Within four days of Mrs. Dashwood’s arrival, Marianne was well enough to leave her room. Colonel Brandon visited her in her room, and Elinor imagined that the scene reminded Brandon “of many past scenes of misery.” Mrs. Dashwood saw his gentle behavior toward Marianne as more evidence of his love for her.
With her knowledge of Brandon’s past, Elinor knows that the sight of the sick Marianne must remind him of Eliza. Mrs. Dashwood sees in his gentle behavior more proof of his love for Marianne.
A couple of days later, Marianne was ready to travel back to Barton. Colonel Brandon offered to let the Dashwoods use his carriage, and promised to visit the cottage within the next few weeks. Marianne was cheerful on the trip back to Barton, and Elinor and Mrs. Dashwood did everything they could to “render her comfortable.”
Colonel Brandon once again demonstrates his generosity. Now that the loving Dashwood family (except for Margaret) is reunited, Elinor and Mrs. Dashwood do all they can to help Marianne recover and feel better.
As they approached Barton, where “every field and every tree brought some peculiar, some painful recollection,” Marianne grew quiet and began to cry. Nonetheless, when they got home, she did her best to smile and be cheerful. She eagerly awaited Margaret’s return home, so that their family would be reunited. She planned to spend her time reading and going on long walks.
Marianne’s sentimental nature means that she is particularly affected by painful memories of Willoughby. However, she is now making an effort to moderate her emotions, as Elinor has often encouraged her to do. She is excited for all of her sisters and her mother to be together again.
Elinor was glad to see this positive change in Marianne’s behavior, but was worried about having to share Willoughby’s revelation with her. One morning, Marianne and Elinor went for a walk together. They walked by where Marianne had first met Willoughby when she fell and he picked her up. Marianne said that she was no longer sad to think of him, but only wished she could know that he had not always been deceiving her.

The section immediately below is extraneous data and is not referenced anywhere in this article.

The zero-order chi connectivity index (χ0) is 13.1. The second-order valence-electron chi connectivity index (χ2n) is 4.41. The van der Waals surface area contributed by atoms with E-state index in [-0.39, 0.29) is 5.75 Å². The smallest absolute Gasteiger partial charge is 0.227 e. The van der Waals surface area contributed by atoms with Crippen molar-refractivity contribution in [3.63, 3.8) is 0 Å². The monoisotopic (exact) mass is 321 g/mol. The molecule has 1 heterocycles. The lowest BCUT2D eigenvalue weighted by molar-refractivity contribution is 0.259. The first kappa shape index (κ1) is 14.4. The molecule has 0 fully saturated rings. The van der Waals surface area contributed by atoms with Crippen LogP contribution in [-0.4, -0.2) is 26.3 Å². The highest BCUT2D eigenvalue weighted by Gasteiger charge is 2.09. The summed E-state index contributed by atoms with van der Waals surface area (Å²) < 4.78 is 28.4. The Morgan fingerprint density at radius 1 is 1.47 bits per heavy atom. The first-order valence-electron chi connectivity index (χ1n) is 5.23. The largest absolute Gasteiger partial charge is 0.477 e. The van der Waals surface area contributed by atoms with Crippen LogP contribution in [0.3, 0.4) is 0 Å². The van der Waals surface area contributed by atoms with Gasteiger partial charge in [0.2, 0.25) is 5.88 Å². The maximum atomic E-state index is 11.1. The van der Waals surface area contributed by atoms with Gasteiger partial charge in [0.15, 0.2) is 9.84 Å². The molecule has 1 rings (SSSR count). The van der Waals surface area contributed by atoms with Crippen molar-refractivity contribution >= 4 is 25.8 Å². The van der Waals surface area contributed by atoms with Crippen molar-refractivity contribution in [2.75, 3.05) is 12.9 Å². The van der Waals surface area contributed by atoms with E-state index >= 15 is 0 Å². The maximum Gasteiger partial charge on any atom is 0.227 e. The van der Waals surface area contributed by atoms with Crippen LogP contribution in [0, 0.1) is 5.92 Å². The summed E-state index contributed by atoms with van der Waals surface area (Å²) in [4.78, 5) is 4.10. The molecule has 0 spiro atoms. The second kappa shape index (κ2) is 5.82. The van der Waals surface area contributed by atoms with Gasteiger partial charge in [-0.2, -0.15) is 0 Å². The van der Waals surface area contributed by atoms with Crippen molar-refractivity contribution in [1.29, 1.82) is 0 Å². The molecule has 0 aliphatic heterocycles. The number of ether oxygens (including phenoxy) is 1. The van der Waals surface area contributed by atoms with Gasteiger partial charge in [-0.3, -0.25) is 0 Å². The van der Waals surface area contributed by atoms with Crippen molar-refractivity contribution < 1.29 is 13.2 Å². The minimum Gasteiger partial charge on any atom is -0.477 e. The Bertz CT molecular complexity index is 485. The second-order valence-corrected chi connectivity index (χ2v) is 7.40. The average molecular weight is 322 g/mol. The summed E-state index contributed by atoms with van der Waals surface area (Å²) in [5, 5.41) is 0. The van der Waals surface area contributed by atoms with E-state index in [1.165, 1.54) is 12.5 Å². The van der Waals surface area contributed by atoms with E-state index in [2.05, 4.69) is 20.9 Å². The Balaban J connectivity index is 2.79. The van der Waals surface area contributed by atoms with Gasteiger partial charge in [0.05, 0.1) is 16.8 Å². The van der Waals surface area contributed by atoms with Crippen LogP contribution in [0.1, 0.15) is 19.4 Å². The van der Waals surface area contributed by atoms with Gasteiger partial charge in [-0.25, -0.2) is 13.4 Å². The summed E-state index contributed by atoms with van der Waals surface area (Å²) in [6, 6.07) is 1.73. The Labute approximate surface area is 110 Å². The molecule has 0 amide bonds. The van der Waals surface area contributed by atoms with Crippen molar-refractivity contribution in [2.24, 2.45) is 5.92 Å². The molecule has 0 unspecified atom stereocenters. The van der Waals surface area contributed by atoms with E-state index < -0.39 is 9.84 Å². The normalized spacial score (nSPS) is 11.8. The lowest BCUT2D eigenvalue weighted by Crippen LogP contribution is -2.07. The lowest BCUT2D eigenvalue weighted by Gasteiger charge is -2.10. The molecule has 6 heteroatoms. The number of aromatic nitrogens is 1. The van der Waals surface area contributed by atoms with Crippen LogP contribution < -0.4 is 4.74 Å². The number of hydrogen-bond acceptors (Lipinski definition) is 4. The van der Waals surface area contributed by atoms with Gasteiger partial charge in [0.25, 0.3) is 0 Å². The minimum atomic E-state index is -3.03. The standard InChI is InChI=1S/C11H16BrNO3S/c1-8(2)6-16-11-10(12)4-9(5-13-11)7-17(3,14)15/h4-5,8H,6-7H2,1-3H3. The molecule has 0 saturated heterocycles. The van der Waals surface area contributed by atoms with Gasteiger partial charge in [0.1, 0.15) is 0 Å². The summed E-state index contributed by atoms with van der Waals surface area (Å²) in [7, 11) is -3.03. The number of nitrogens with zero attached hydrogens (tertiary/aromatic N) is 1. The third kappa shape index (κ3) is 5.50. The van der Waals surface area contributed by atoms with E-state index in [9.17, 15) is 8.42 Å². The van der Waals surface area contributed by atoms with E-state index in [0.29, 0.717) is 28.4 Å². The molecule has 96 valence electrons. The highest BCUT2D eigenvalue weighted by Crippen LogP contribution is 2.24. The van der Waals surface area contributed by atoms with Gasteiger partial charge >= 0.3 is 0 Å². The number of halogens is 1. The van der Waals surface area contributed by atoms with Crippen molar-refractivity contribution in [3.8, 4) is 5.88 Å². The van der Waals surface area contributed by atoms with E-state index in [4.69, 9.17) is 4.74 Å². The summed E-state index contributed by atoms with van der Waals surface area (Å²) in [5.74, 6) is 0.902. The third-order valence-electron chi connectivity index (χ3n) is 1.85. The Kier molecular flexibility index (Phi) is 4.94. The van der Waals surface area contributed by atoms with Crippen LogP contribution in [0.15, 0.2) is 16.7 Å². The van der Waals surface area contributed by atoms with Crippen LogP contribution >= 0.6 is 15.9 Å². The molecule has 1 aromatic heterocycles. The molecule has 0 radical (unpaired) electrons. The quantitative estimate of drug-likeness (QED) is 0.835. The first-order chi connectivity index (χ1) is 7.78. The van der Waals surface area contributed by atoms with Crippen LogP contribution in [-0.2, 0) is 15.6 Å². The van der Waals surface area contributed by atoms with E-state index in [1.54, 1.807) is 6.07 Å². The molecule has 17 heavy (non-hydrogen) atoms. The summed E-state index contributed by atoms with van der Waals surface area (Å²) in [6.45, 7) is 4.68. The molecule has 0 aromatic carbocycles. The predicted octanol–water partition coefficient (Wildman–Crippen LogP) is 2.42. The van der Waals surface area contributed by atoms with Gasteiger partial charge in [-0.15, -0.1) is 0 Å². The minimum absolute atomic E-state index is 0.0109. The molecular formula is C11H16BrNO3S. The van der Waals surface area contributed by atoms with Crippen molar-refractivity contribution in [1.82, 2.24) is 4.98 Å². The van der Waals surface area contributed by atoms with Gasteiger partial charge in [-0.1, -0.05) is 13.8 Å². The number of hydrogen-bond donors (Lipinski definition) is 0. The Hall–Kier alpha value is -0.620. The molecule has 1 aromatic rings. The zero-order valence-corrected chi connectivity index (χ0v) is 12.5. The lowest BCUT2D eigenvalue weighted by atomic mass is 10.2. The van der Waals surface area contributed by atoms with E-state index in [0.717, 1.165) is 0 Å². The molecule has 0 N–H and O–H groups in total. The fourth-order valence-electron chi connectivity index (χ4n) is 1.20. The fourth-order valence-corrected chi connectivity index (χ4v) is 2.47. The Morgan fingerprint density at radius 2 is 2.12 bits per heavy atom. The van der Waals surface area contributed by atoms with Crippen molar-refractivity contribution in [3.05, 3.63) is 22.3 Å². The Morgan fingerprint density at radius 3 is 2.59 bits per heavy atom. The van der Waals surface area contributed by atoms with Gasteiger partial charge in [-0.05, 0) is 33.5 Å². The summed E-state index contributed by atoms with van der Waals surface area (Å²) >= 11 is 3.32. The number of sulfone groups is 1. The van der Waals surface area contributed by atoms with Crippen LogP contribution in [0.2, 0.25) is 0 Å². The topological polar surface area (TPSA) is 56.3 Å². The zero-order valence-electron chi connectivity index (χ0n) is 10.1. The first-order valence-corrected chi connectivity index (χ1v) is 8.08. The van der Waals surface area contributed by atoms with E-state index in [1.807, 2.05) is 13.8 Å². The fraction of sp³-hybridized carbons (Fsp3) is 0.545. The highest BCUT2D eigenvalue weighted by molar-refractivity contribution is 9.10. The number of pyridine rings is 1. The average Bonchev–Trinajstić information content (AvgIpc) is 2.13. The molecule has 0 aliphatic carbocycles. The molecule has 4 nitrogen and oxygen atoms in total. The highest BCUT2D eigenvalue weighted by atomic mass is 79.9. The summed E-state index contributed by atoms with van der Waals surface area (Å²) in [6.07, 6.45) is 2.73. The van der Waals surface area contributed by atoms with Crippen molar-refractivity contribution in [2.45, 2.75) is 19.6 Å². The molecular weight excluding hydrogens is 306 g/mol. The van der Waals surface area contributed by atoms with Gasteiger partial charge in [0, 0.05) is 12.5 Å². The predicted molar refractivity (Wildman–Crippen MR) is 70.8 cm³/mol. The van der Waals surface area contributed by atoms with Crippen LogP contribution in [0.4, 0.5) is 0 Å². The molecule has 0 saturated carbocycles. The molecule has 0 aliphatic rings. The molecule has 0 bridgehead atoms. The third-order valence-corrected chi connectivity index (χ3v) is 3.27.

Marianne is reminded of her past with Willoughby, but seems now to have matured and is able to restrain her sadness.
Marianne said that her recent illness made her think about her past and her life. She realized that she had behaved imprudently with Willoughby, and that she had brought on her own illness by her “negligence of [her] own health.” Looking back on her life, she felt bad for the contempt with which she treated the kindness of Mrs. Jennings and even Fanny, John, the Steeles, and the Middletons.
Now that Marianne has had time to reflect on her behavior, she vows to improve her impulsive, often socially inappropriate character.
Marianne said that her plan now was to live for her family. She told Elinor, “You, my mother, and Margaret, must henceforth be all the world to me.” She promised to restrain her emotions with reason. Elinor took this opportunity to relate Willoughby’s recent explanation for his behavior. Marianne listened to the whole story as they walked back home and when they went inside she simply kissed Elinor graciously and told her to tell their mother, as well.
Marianne plans now to devote her love to her family, which has always supported her. She will now try to reign in her sensibility with some of Elinor’s sense. She appears to receive the news about Willoughby remarkably calmly.